Top Five Project Management Pitfalls

Top Five Project Management Pitfalls

Project Management is an essential under-appreciated area that is often by the wayside in many sectors. A lot of companies present the process as a way to meet reasons of compliance only. It’s also designed to help make the “company” appear attractive and appealing to investors – absolutely nothing more or less. However, a few firms use standard methods when they negotiate contracts.

Here are the five most prominent pitfalls organizations should be aware of when they plan their projects:

Pitfall 1: Assuming that a skilled engineer can be capable of leading and managing teams:

Beware of the “halo effect” is A well-known statement mentioned when discussing HR management. It basically means that the sponsors often assume that any competent technical manager can be competent enough to lead an entire team to execute contracts. They think their technical skills are sufficient to meet their obligations. They don’t realize that managing projects are not something that managers can inherit or learn through accident. They aren’t aware that it takes years of experience and specific skills that one cannot just by accident acquire when they are involved in projects at the managerial or technical levels.

Pitfall 2: Planning for just the sake of it:

Project managers organize their projects which is the core of their project management. If they fail to plan their projects properly, the project is at risk of failure. They prepare for quality, costs as well as human resources, procurements as well as risks. Managers of the project then share the plans with all project participants. If the sponsor and the principal stakeholders agree with the necessity of “proper” managing projects, the plans are simply put aside. The manager could receive an acknowledgment message, like the well-known response received for many projects. It reads like this: “Noted with thanks.” When the project manager is trying to adhere to and implement the plan, they do not receive any help from their team or any of the major participants. The planning is more of a game for the accountable manager to get “very” knowledgeable about the scope of the project.

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Pitfall 3 – Participating in the process of assigning a manager following having signed the agreement:

Businesses definitely require an aggressive business plan and require sales personnel who are motivated and who can be “self-driven” to win business contracts. When they are negotiating these contracts, they do not realize the importance of having project managers. Project managers are experts in the areas such as scope as well as schedule along with overall performance. Engaging them early in the process helps offer valuable suggestions on how risky the deal is or feasible or if there are any significant problems that require more discussion. Unfortunately, some sales managers deliberately do not invite project managers to meetings before the project begins because they believe they could be compromising their chances of getting the contract. They are, after all, not particularly concerned about the company’s overall strategy. They’re more focused on themselves and do not discern (sometimes deliberately) how their project is contributing to the overall corporate strategy.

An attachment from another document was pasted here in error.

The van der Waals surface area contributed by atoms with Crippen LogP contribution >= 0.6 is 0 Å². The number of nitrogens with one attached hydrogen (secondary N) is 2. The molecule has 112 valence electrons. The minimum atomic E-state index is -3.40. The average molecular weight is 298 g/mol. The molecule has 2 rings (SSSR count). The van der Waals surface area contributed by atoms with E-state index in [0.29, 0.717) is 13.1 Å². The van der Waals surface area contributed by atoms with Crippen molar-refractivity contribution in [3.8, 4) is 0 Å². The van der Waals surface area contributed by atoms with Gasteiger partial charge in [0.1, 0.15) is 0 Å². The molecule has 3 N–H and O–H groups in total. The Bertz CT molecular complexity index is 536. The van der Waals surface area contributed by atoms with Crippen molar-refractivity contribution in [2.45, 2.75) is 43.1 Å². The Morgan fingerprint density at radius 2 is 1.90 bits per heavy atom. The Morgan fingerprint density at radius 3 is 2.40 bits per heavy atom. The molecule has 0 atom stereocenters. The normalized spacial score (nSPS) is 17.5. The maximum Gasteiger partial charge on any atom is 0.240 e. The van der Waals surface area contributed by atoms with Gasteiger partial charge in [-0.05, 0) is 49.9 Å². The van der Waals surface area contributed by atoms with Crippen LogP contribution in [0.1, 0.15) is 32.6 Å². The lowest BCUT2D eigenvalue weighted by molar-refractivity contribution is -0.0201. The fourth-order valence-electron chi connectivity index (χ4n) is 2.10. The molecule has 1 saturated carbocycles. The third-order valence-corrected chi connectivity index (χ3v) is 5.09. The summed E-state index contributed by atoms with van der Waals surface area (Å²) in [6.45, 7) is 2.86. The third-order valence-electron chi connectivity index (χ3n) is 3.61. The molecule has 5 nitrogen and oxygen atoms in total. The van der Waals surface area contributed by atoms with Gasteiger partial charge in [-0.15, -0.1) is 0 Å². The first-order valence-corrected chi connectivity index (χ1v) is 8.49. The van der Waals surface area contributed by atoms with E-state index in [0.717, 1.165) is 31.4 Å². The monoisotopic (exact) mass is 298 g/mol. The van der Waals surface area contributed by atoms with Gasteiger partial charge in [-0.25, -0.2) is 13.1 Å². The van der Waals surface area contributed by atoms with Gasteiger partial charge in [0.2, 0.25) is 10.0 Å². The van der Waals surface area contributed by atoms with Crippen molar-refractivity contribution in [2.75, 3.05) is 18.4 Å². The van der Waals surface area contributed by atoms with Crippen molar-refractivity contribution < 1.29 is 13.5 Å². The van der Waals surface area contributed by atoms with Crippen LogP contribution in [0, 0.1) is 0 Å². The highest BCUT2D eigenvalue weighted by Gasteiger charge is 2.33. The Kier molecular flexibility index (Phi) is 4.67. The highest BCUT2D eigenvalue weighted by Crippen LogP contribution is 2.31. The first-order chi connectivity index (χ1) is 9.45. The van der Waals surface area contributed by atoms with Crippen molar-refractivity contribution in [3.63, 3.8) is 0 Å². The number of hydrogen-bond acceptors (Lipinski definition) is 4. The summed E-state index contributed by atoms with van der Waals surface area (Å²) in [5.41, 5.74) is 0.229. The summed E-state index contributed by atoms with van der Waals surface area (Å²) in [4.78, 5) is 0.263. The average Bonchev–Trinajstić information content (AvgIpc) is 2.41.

Pitfall 4 – evaluating the scope of the project following concluding the agreement:

In their desire for large-scale contracts, numerous companies contract on fixed-price agreements without a specific explanation of the scope in the undertaking. They think that the substantial revenues derived from these contracts will be sufficient to cover the project’s scope and believe that the technical team must be able to handle the task. When they sign a contract, they assign the project manager to look over the technical requirements as well as check the scope with the client and hope that everything will happen as planned.

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Pitfall 5: Managing projects using whatever skills set is in place:

To reduce cost, many businesses hire unqualified personnel to handle projects that exceed their skill-set. For instance, they often think that the IT professional must be adept at handling the requirements of a network or system administration needs databases, Enterprise Resource Planning (ERP) implementations, or any other type of business intelligence system. They aren’t aware of the fact that every one of those areas requires an established skillset that cannot be obtained by anyone IT professional. It will be years of learning before any professional is competent in these diverse applications.